You’d be hard pressed to argue the lasting iconography of Marilyn Monroe. From pin-up model made infamous in Playboy magazine’s first cover girl, to the bubbly busty blonde of such notable American classics like “Some Like It Hot” and “Gentleman Prefer Blondes,” to her infamous high-profile marriages (and divorces) to Joe DiMaggio and Arthur Miller, to her untimely death and the unseemly details of affairs that followed it with the political movers and shakers of the early 60’s, Miss Monroe was truly a uniquely gifted, certainly flawed (as we all are) American star very few have ever matched.
We attempted to to champion some of her old Hollywood star quality, as in our Marilyn Dress but we all know Marilyn Monroe was a unique talent gone all too quickly.
The lady was celebrated last night at the SUMO Gallery in Tribeca NYC in the Limited Runs produced “Marilyn: The Lost Photographs of a Hollywood Star” exhibit.
The photos on display were ‘found’ and bought by L.R.-and in one case actually ‘unearthed’-from the collection of five artists in their own right.
Thomas “Doc” Kaminski was hired to ‘document’ the making of “The Misfits” movie (his black and whites are stunning against a desert landscape). Make-up artist Allan “Whitey” Snyder became close friends with Monroe and many of his stunning candid shots were on display. The “Color Photographer’s Wonder Boy” Milton Greenehad big posed shots here. Sound engineer and ‘guerrilla’ photographer Lani Carlson had a celebrated picture of Monroe standing in front of a double-her-size top sheet of sheet music bearing her name (and other shots) and photographer Mischa Pelz’s contribution was truly ‘unearthed’ after an earthquake hit Southern California when Pelz’s assistant discovered them in a shoe box!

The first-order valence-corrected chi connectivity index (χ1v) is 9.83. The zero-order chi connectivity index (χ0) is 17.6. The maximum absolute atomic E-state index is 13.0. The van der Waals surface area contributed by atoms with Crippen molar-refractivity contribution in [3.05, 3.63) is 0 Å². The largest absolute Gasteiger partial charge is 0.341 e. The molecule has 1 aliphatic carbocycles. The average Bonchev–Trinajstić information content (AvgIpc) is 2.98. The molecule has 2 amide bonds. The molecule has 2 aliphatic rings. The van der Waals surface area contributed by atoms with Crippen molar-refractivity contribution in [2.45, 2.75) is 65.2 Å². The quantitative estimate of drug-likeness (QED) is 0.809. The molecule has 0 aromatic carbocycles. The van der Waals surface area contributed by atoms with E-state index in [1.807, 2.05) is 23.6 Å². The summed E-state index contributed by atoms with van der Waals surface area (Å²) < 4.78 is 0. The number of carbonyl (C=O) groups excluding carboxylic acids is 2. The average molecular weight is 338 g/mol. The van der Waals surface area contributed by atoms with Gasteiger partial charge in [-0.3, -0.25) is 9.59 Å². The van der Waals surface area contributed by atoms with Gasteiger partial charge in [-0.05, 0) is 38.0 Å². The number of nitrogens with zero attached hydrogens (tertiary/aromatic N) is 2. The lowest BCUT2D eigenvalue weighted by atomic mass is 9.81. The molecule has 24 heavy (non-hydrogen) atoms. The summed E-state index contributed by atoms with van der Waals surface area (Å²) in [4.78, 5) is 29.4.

As I sauntered through the street-level gallery floor among mostly color photographs of an almost always smiling Monroe in the Snyder shots or made for the basement of the gallery and my favorites, those black and white candid moments by a Kaminski I jockeyed for position between the ‘see-and-be scenesters’ of NYC’s models, photographers and village hipsters realizing we all, from the fabulously frocked, to the fan, to even just me a lowly latex designer (and as a quick aside-no matter the occasion the designer in me always comes out-many of those models seemed to be sported a variation on our basic sheath dress) I’d say if we cared to notice it (I did) we all pale in the radiant, arguably fragile but still all-too-palatable star quality of miss Marilyn Monroe.